Fixing Chronic Absenteeism in America’s Schools
According to recent studies, 1 in 7 American students or about 8 million students stay absent in school for up to a month, and these figures continue to grow. Chronic absenteeism is a huge problem in our schools that has severe consequences.
Elementary school students and below, who’re chronically absent, have stunted development and miss educational milestones. Chronic absenteeism in secondary school students increases their possibility of dropping out of high school. This trend follows these students into adulthood and paves the way for detrimental behavior reports, like substance abuse from the Department of Education. Such behavior could also hinder any attempts made by these adults to improve their socioeconomic status, like being able to continue with a job. So, how can we encourage students to attend school?
Begin at Home
Communicate with parents and family members to drive home the significance of attendance while clarifying the adverse consequences of chronic absences for the student. To understand if anything on the home front keeps a student away from school, discussing the conditions of the home can help. When educators work closely with family and have open communication, they can encourage parents to become more involved in their child’s education and ensure the kid goes to school regularly. Additionally, by giving the parents a chance to collaborate with a direct individual or caseworker, schools can make them feel supported and, thus, willing to play their role at home.
Make the Schools Answerable
Schools should set up dedicated teams for improving student attendance. This team will contact student families regularly to stay updated on students. Additionally, they’ll analyze collected data related to absences, assemble useful resources, and help connect students and their families to the faculty, staff, and other associated personnel.
Schools should also have a student-friendly setting and evaluate their environment by considering their resources, facilities, curriculum, teacher performance, after-school programs, and educator-staff relationships. To check bullying, which is a major contributor to chronic absenteeism, schools should meticulously track the relationships between students.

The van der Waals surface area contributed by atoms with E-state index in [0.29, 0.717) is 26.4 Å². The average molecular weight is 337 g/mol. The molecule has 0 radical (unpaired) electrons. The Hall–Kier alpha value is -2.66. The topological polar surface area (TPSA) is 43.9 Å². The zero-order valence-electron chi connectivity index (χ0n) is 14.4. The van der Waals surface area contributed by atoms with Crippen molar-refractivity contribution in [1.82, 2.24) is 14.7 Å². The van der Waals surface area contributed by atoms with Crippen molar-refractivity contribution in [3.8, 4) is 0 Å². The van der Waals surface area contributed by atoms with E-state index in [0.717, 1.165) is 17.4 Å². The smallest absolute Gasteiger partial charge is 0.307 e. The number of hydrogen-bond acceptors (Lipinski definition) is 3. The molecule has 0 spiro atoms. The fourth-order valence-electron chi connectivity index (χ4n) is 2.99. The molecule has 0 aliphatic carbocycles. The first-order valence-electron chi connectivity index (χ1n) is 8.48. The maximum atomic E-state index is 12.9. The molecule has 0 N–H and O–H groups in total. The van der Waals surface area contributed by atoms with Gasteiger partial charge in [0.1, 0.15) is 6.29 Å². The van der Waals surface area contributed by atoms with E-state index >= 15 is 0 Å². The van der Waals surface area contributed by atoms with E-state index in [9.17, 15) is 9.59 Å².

In addition, schools should recognize good attendance through prizes, awards, and celebrate academic improvements, such as better scores, higher grades, etc.
Get the Community Involved
Schools and communities should join hands and arrange mentoring programs, in addition to working with health groups and city transit departments to give students and their families diverse paths to pursue beyond school. To adequately support absentee students, they can be connected to adults or other youths and held responsible for their school attendance.
Establish Relevant Policies
The ESSA (Every Student Succeeds Act) was passed in 2015 by the Department of Education to deal with chronic absenteeism in schools. This federal law necessitates school districts to report chronic absences in their yearly reports. States were made responsible for maintaining accountability when reporting school absences. However, when implementing this federal law, it was left to the States to create their own policy. Next, when policy reached the districts, it was left up to them to decide the details. This trickle-down effect means the definition of an “absence” differs from state to state and district to district. Thus, the collected information isn’t always correct or consistent.
Districts and schools must collaborate to set up goals to build and maintain better attendance and be held accountable to continue focusing their efforts on accomplishing the goal.
Chronic absenteeism must be addressed at every level through group effort, right from the top with policymaking to districts, schools, communities, and finally, the home. When all these segments collaborate, chronic absenteeism can be reduced.